Depending on the ‘format’ of your child, they might be a little on the large size, but still want picking up (i.e; a 5 year old who wants you to play). Since I am a petite 5.2″ female, I struggle with anyone over the age of 4, since they can get rather heavy. I let my niece know this, and she understands that although she is allowed to sit on my knee, I am not strong enough to pick her up all the time. She then runs to her uncle and asks him instead (teehee). Occasionally, she forgets this, but a brief “sorry, I’m not strong enough, why don’t you ask …….. instead?” does the trick.

5. I’ll be sacrificing my whole week if you ask me to baby sit for the day.

I don’t like confrontation, and sometimes, I just can’t say no. However, I know it is important to remember that you do have the right to say no whenever you like, and especially if it will effect your health. As a rule of thumb, I won’t babysit for anyone for more than a few hours, since I know that it will leave me drained. If I have to, I make sure I have the help of another adult, who can take over when I can’t. If a child asks me to spend time with them, I generally give them about an hour or so before telling them I have important adult stuff to do. Remember, it is important to spend time with the children in your life, but don’t over do it if it will make you ill. Likewise, don’t be mean to them, a simple explanation will work just fine.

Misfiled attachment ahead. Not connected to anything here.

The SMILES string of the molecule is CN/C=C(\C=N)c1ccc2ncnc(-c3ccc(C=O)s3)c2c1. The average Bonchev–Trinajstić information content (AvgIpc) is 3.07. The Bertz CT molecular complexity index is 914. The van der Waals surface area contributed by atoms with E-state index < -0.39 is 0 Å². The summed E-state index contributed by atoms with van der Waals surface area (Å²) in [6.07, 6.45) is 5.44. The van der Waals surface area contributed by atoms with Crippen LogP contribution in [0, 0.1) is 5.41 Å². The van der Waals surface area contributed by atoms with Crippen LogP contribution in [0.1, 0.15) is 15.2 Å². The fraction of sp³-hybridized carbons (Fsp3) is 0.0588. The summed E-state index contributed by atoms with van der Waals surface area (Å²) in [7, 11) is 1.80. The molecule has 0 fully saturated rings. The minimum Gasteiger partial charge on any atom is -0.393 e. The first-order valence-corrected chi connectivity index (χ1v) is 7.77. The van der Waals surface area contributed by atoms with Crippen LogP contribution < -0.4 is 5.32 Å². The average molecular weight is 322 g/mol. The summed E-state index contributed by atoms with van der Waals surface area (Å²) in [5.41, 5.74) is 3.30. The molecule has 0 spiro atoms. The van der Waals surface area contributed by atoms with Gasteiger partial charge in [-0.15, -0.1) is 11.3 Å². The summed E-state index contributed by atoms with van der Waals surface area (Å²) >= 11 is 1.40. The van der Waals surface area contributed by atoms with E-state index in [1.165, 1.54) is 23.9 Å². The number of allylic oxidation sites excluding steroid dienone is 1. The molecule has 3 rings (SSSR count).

I hope this helps you to explain your situation to the children in your life, whether they be your own or someone else’s, and for any parents out there, don’t forget to think twice before asking a friend to babysit. It might not be as easy for them as it is for you.